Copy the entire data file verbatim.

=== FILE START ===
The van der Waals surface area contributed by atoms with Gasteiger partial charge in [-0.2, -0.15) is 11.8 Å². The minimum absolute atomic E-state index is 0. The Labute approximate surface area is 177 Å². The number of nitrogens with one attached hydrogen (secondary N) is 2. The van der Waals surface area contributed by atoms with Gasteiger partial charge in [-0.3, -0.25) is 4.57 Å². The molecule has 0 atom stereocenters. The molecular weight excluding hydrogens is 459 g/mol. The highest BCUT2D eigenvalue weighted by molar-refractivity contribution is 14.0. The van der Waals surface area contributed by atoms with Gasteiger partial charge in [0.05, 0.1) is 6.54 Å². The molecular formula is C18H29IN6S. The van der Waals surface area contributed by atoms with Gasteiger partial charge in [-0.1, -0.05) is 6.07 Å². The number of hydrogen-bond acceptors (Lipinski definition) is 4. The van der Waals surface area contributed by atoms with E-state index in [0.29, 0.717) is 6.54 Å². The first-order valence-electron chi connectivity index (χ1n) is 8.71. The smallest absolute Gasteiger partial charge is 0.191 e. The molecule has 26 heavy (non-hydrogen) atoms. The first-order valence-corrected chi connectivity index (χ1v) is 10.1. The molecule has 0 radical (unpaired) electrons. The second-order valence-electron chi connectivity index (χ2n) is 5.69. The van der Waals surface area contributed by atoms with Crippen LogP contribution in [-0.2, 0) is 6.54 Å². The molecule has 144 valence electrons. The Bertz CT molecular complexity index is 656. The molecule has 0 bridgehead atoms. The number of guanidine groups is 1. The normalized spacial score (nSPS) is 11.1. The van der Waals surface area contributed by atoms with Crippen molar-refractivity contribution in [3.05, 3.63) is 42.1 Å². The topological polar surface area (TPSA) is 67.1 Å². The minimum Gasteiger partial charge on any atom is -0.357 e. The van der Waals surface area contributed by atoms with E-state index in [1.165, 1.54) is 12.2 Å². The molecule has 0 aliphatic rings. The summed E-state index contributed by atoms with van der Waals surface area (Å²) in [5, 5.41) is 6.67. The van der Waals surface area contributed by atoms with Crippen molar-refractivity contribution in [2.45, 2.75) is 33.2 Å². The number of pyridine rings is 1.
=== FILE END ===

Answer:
The van der Waals surface area contributed by atoms with Gasteiger partial charge in [-0.2, -0.15) is 11.8 Å². The minimum absolute atomic E-state index is 0. The Labute approximate surface area is 177 Å². The number of nitrogens with one attached hydrogen (secondary N) is 2. The van der Waals surface area contributed by atoms with Gasteiger partial charge in [-0.3, -0.25) is 4.57 Å². The molecule has 0 atom stereocenters. The molecular weight excluding hydrogens is 459 g/mol. The highest BCUT2D eigenvalue weighted by molar-refractivity contribution is 14.0. The van der Waals surface area contributed by atoms with Gasteiger partial charge in [0.05, 0.1) is 6.54 Å². The molecular formula is C18H29IN6S. The van der Waals surface area contributed by atoms with Gasteiger partial charge in [-0.1, -0.05) is 6.07 Å². The number of hydrogen-bond acceptors (Lipinski definition) is 4. The van der Waals surface area contributed by atoms with E-state index in [0.29, 0.717) is 6.54 Å². The first-order valence-electron chi connectivity index (χ1n) is 8.71. The smallest absolute Gasteiger partial charge is 0.191 e. The molecule has 26 heavy (non-hydrogen) atoms. The first-order valence-corrected chi connectivity index (χ1v) is 10.1. The molecule has 0 radical (unpaired) electrons. The second-order valence-electron chi connectivity index (χ2n) is 5.69. The van der Waals surface area contributed by atoms with Crippen LogP contribution in [-0.2, 0) is 6.54 Å². The molecule has 144 valence electrons. The Bertz CT molecular complexity index is 656. The molecule has 0 bridgehead atoms. The number of guanidine groups is 1. The normalized spacial score (nSPS) is 11.1. The van der Waals surface area contributed by atoms with Crippen molar-refractivity contribution in [3.05, 3.63) is 42.1 Å². The topological polar surface area (TPSA) is 67.1 Å². The minimum Gasteiger partial charge on any atom is -0.357 e. The van der Waals surface area contributed by atoms with E-state index in [1.165, 1.54) is 12.2 Å². The molecule has 0 aliphatic rings. The summed E-state index contributed by atoms with van der Waals surface area (Å²) in [5, 5.41) is 6.67. The van der Waals surface area contributed by atoms with Crippen molar-refractivity contribution in [2.45, 2.75) is 33.2 Å². The number of pyridine rings is 1.